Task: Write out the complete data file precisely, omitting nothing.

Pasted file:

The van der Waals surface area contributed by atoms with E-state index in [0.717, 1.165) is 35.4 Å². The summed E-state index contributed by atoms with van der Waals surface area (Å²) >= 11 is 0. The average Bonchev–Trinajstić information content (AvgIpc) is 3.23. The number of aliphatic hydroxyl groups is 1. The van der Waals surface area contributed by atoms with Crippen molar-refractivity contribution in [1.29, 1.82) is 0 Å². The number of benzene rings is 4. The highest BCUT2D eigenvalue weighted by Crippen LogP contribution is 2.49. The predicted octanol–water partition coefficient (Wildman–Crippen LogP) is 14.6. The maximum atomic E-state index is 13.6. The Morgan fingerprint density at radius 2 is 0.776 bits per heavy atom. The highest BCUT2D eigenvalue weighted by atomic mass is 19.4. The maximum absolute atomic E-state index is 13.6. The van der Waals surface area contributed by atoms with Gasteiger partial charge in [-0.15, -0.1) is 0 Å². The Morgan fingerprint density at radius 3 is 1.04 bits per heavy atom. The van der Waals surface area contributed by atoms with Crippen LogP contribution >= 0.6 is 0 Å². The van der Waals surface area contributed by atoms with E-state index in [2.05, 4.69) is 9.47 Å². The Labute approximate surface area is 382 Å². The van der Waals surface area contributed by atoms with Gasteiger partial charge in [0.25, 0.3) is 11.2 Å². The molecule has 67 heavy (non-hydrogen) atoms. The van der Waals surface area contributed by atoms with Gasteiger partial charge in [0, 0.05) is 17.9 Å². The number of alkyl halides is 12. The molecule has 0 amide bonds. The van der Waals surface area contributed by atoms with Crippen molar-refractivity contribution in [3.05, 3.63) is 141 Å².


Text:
The van der Waals surface area contributed by atoms with E-state index in [0.717, 1.165) is 35.4 Å². The summed E-state index contributed by atoms with van der Waals surface area (Å²) >= 11 is 0. The average Bonchev–Trinajstić information content (AvgIpc) is 3.23. The number of aliphatic hydroxyl groups is 1. The van der Waals surface area contributed by atoms with Crippen molar-refractivity contribution in [1.29, 1.82) is 0 Å². The number of benzene rings is 4. The highest BCUT2D eigenvalue weighted by Crippen LogP contribution is 2.49. The predicted octanol–water partition coefficient (Wildman–Crippen LogP) is 14.6. The maximum atomic E-state index is 13.6. The Morgan fingerprint density at radius 2 is 0.776 bits per heavy atom. The highest BCUT2D eigenvalue weighted by atomic mass is 19.4. The maximum absolute atomic E-state index is 13.6. The van der Waals surface area contributed by atoms with Gasteiger partial charge in [-0.15, -0.1) is 0 Å². The Morgan fingerprint density at radius 3 is 1.04 bits per heavy atom. The van der Waals surface area contributed by atoms with Crippen LogP contribution >= 0.6 is 0 Å². The van der Waals surface area contributed by atoms with E-state index in [2.05, 4.69) is 9.47 Å². The Labute approximate surface area is 382 Å². The van der Waals surface area contributed by atoms with Gasteiger partial charge in [0.25, 0.3) is 11.2 Å². The molecule has 67 heavy (non-hydrogen) atoms. The van der Waals surface area contributed by atoms with Gasteiger partial charge in [0, 0.05) is 17.9 Å². The number of alkyl halides is 12. The molecule has 0 amide bonds. The van der Waals surface area contributed by atoms with Crippen molar-refractivity contribution in [3.05, 3.63) is 141 Å².